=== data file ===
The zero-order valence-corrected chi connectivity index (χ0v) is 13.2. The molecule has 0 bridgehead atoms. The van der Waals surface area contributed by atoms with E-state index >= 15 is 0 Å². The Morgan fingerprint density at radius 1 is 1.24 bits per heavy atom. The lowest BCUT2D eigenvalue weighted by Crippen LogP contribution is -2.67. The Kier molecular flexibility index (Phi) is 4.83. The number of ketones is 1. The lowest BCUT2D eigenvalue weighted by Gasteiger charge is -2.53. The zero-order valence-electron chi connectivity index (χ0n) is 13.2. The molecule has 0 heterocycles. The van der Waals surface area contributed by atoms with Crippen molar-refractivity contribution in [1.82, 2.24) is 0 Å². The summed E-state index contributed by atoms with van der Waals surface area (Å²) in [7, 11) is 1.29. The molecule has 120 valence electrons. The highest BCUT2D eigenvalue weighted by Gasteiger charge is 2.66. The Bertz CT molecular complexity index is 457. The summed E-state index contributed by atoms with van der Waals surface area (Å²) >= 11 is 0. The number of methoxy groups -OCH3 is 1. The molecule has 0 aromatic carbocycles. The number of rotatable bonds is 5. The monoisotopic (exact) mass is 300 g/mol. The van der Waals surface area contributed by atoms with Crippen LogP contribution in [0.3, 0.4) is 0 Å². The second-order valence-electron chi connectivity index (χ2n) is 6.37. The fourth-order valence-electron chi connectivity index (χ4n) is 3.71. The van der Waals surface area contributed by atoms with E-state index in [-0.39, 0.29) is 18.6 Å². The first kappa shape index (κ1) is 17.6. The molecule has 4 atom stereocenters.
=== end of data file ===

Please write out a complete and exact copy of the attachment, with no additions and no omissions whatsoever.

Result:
The zero-order valence-corrected chi connectivity index (χ0v) is 13.2. The molecule has 0 bridgehead atoms. The van der Waals surface area contributed by atoms with E-state index >= 15 is 0 Å². The Morgan fingerprint density at radius 1 is 1.24 bits per heavy atom. The lowest BCUT2D eigenvalue weighted by Crippen LogP contribution is -2.67. The Kier molecular flexibility index (Phi) is 4.83. The number of ketones is 1. The lowest BCUT2D eigenvalue weighted by Gasteiger charge is -2.53. The zero-order valence-electron chi connectivity index (χ0n) is 13.2. The molecule has 0 heterocycles. The van der Waals surface area contributed by atoms with Crippen molar-refractivity contribution in [1.82, 2.24) is 0 Å². The summed E-state index contributed by atoms with van der Waals surface area (Å²) in [7, 11) is 1.29. The molecule has 120 valence electrons. The highest BCUT2D eigenvalue weighted by Gasteiger charge is 2.66. The Bertz CT molecular complexity index is 457. The summed E-state index contributed by atoms with van der Waals surface area (Å²) >= 11 is 0. The number of methoxy groups -OCH3 is 1. The molecule has 0 aromatic carbocycles. The number of rotatable bonds is 5. The monoisotopic (exact) mass is 300 g/mol. The van der Waals surface area contributed by atoms with Crippen LogP contribution in [0.3, 0.4) is 0 Å². The second-order valence-electron chi connectivity index (χ2n) is 6.37. The fourth-order valence-electron chi connectivity index (χ4n) is 3.71. The van der Waals surface area contributed by atoms with E-state index in [-0.39, 0.29) is 18.6 Å². The first kappa shape index (κ1) is 17.6. The molecule has 4 atom stereocenters.